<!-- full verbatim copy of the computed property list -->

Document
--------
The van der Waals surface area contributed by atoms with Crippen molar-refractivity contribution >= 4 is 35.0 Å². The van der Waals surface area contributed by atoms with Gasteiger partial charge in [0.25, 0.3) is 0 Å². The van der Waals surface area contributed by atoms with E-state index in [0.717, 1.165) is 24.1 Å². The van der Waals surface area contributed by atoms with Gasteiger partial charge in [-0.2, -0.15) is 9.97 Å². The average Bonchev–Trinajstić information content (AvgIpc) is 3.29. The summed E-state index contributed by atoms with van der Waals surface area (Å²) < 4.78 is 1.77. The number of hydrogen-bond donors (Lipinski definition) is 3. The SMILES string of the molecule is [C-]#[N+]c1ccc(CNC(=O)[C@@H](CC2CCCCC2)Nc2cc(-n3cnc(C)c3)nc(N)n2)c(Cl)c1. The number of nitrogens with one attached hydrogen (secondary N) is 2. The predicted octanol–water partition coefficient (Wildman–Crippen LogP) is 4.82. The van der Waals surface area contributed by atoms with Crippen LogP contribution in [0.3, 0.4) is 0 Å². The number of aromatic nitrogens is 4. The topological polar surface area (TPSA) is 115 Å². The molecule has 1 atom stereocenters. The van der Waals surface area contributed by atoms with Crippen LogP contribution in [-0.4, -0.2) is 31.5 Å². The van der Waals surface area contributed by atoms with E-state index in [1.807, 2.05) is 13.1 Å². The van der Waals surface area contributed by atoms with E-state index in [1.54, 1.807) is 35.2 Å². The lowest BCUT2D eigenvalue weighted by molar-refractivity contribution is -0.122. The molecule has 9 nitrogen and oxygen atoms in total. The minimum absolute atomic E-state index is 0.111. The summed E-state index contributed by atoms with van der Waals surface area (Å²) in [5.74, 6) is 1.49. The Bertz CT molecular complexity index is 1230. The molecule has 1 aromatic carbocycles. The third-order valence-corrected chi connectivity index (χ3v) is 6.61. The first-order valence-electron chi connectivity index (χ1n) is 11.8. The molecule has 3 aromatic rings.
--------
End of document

The van der Waals surface area contributed by atoms with Crippen molar-refractivity contribution >= 4 is 35.0 Å². The van der Waals surface area contributed by atoms with Gasteiger partial charge in [0.25, 0.3) is 0 Å². The van der Waals surface area contributed by atoms with E-state index in [0.717, 1.165) is 24.1 Å². The van der Waals surface area contributed by atoms with Gasteiger partial charge in [-0.2, -0.15) is 9.97 Å². The average Bonchev–Trinajstić information content (AvgIpc) is 3.29. The summed E-state index contributed by atoms with van der Waals surface area (Å²) < 4.78 is 1.77. The number of hydrogen-bond donors (Lipinski definition) is 3. The SMILES string of the molecule is [C-]#[N+]c1ccc(CNC(=O)[C@@H](CC2CCCCC2)Nc2cc(-n3cnc(C)c3)nc(N)n2)c(Cl)c1. The number of nitrogens with one attached hydrogen (secondary N) is 2. The predicted octanol–water partition coefficient (Wildman–Crippen LogP) is 4.82. The van der Waals surface area contributed by atoms with Crippen LogP contribution in [0.3, 0.4) is 0 Å². The number of aromatic nitrogens is 4. The topological polar surface area (TPSA) is 115 Å². The molecule has 1 atom stereocenters. The van der Waals surface area contributed by atoms with Crippen LogP contribution in [-0.4, -0.2) is 31.5 Å². The van der Waals surface area contributed by atoms with E-state index in [1.807, 2.05) is 13.1 Å². The van der Waals surface area contributed by atoms with E-state index in [1.54, 1.807) is 35.2 Å². The lowest BCUT2D eigenvalue weighted by molar-refractivity contribution is -0.122. The molecule has 9 nitrogen and oxygen atoms in total. The minimum absolute atomic E-state index is 0.111. The summed E-state index contributed by atoms with van der Waals surface area (Å²) in [5.74, 6) is 1.49. The Bertz CT molecular complexity index is 1230. The molecule has 1 aromatic carbocycles. The third-order valence-corrected chi connectivity index (χ3v) is 6.61. The first-order valence-electron chi connectivity index (χ1n) is 11.8. The molecule has 3 aromatic rings.